The Blue Buffalo Veterinary Clinical Trials Office (BBVCTO) at The Ohio State University College of Veterinary Medicine is celebrating its second year of partnership, making it possible to support studies of novel therapies that improve the health of both animals and people.
“Our partnership with Blue Buffalo has made it possible for us to provide support for studies that test new diagnostic tests and treatments across a wide spectrum of pet health including cancer, renal failure, heart disease and arthritis,” said Cheryl London, DVM, PhD, director of the Clinical Trials Office and professor of veterinary biosciences. “Clinical trials in veterinary medicine are critical for identifying new approaches to more effectively detect and treat diseases in the pets we love. They also have the added benefit of advancing outcomes for people with similar diseases.”
In the past year, the BBVCTO assisted with the design and management of over 30 clinical trials, enabling 300 client-owned pets to participate in studies which provide hope for extending the ;lives of dogs and cats through advanced treatments.
“Our relationship with Ohio State brings to life Blue Buffalo’s philosophy of giving back and supporting innovative studies that enhance the health and well-being of dogs and cats,” said David Petrie, president of the Blue Buffalo Foundation. “In supporting clinical trials research, we’re able to advance veterinary medicine and improve patient care for both humans and animals.”
The BBVCTO supervises clinical trials involving client-owned dogs and cats. Much like human clinical trials, pets continue to live with their families during these studies with the ultimate goal of finding new therapies, diagnostic tests and medical devices that will improve animal health.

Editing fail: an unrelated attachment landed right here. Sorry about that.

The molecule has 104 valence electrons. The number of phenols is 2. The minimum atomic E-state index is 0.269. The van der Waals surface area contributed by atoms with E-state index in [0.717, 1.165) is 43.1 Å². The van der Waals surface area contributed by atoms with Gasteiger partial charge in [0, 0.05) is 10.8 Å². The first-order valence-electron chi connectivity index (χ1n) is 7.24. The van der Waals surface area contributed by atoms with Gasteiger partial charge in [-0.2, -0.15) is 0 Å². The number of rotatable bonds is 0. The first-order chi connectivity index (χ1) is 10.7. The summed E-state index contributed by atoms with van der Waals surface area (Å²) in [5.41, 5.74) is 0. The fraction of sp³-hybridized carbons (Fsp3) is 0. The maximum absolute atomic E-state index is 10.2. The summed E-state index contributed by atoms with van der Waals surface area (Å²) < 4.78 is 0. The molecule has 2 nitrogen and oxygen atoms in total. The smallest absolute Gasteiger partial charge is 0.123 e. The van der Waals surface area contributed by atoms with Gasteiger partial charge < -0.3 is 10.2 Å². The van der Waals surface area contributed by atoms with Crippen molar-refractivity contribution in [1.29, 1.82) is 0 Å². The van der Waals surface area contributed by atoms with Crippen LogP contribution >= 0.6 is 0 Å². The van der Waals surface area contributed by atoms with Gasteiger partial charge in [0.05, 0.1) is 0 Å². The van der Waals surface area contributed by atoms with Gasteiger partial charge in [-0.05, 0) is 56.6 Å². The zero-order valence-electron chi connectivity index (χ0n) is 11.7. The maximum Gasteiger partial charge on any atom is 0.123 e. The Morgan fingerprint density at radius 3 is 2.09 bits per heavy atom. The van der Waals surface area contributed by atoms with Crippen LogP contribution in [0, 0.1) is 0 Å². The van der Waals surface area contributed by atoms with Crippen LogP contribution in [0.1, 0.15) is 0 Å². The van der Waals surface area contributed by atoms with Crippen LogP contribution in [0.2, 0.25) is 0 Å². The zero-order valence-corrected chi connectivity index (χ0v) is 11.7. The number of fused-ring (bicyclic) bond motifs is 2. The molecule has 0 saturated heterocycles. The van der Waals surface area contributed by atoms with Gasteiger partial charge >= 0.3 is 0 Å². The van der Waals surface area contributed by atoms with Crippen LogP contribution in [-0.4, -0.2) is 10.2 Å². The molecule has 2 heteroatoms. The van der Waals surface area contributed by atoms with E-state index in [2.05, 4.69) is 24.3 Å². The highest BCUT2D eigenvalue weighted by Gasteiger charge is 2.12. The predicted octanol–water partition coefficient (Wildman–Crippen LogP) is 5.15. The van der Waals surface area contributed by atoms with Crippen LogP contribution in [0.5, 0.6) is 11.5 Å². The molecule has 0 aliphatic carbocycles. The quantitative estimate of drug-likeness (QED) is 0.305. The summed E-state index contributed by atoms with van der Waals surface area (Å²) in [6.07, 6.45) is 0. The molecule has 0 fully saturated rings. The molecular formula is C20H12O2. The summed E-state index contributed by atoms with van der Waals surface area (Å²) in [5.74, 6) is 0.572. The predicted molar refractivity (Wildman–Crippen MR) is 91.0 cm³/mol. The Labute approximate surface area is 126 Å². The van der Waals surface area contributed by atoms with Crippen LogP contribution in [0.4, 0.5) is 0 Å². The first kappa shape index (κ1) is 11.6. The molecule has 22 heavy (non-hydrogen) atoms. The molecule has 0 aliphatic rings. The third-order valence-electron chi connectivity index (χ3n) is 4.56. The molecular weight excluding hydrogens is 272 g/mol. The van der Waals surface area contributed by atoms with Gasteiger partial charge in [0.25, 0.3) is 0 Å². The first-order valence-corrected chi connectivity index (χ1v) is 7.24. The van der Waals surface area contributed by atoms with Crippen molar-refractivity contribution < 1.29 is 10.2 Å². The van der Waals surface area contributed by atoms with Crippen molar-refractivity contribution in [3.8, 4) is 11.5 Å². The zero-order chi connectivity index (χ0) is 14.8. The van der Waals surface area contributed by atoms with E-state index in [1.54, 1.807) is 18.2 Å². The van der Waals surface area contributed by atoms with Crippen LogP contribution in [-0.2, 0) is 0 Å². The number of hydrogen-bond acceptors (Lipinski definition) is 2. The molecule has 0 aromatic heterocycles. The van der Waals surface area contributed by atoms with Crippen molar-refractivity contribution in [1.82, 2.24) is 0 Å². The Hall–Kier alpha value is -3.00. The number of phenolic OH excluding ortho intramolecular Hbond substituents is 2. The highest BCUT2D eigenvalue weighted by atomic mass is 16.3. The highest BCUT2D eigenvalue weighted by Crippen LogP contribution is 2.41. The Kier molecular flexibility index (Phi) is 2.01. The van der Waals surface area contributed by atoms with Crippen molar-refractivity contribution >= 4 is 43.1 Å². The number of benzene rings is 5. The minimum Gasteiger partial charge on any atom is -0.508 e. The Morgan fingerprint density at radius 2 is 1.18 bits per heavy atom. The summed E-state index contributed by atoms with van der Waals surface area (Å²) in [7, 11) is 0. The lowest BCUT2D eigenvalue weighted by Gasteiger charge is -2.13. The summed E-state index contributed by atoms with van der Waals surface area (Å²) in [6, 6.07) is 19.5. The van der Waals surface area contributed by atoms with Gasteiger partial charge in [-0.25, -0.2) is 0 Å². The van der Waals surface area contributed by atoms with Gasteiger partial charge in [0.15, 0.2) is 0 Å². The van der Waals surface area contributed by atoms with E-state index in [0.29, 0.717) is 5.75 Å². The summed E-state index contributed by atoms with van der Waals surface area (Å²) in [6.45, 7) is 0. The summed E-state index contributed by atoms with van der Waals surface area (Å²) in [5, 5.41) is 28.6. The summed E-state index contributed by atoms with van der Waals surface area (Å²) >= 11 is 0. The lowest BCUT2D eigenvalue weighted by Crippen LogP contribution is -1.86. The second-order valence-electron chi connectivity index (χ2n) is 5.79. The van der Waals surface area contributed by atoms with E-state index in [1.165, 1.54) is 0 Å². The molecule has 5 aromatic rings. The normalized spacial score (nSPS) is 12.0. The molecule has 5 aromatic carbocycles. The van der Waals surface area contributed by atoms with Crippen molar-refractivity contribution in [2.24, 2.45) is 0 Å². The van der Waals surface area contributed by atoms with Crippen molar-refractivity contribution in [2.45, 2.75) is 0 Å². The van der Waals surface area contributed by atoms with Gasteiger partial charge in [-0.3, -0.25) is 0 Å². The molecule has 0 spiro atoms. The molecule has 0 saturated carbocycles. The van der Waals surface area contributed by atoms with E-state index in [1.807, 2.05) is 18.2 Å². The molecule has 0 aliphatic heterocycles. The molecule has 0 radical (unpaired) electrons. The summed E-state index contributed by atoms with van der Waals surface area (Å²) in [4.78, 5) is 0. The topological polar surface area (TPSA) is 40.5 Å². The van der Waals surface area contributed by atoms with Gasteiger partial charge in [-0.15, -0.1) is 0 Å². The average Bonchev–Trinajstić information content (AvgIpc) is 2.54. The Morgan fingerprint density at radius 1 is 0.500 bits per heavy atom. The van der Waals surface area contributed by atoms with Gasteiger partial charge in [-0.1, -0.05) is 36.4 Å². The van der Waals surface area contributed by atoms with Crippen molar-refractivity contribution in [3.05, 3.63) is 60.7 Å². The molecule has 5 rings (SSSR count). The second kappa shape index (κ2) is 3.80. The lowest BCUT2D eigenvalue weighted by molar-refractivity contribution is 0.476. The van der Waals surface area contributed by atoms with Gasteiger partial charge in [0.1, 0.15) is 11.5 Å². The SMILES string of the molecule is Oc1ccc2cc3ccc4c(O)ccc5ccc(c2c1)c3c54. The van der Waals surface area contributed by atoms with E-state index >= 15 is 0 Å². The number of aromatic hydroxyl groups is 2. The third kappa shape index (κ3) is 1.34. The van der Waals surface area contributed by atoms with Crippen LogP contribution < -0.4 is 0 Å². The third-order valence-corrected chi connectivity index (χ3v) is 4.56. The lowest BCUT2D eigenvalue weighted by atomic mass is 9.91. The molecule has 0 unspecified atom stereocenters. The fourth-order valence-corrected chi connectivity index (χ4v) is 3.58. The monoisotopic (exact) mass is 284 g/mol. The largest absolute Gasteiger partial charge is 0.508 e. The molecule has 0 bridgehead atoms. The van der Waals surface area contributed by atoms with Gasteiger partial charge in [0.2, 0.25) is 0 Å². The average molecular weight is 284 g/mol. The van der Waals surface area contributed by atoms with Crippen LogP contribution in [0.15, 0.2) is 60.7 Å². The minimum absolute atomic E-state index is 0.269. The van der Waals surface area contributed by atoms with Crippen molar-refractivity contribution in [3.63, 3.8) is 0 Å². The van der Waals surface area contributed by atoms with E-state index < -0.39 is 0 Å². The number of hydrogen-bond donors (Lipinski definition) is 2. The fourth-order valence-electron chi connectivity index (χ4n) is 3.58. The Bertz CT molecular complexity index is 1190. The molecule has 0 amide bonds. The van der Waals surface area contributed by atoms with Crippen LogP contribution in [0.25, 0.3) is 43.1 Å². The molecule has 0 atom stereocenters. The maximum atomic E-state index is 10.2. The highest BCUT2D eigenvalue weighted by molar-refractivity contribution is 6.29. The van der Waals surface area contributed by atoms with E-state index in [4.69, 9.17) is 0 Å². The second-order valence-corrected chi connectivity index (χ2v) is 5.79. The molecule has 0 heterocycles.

Pet parents work closely with veterinary researchers during the trials. In the past year, more than 300 patients enrolled, advancing care and in many cases, extending the lives of cherished family pets. In most clinical trials, a portion or all of the costs associated with the diagnosis and treatment of the patient are covered.
Julie Schultz’s boxer-shepherd mix “Fritz” was favoring his front leg and an x-ray showed it was osteosarcoma, the most common bone cancer found in dogs. Her veterinarian suggested she look to Ohio State’s Veterinary Medical Center for a clinical trial. Fritz was accepted into a clinical trial and responded well to treatment. A little more than a year later Fritz is an active and happy dog.
“We are so grateful Fritz was able to enroll in clinical trial,” Schultz explained. “It’s a comfort to know we’ve extended his life and been able to influence treatments that will benefit other dogs.”
Clinical trials impacting human treatments
Many naturally occurring cancers in cats and dogs can serve as models for human disease. Comparative oncology, the study of this connection, allows pets to take actively contribute in the fight against cancer. The BBVCTO works closely with research partners at the Comprehensive Cancer Center Arthur G. James Cancer Hospital and Solove Research Institute (OSUCCC-James), to identify unique opportunities to guide cancer treatments.
Jared Sylvester, who was treated for osteosarcoma when he was 21, first learned about the comparative oncology program from his oncologic orthopedic surgeon, who often collaborates on studies with the College of Veterinary Medicine.
“Both pets and people benefit from comparative oncology clinical trials,” Sylvester said. “Dogs and cats have access to cutting-edge cancer treatments and it helps ensure that human patients like me are given treatments that are more likely to be successful. Without owners like Julie and pet heroes like Fritz all of the advancements we’ve been making in comparative oncology studies would not be possible. Thank you to all of you for helping to save lives like mine every day.”
For more information about the Blue Buffalo Veterinary Clinical Trials Office and study eligibility, visit http://vet.osu.edu/vmc/cto.
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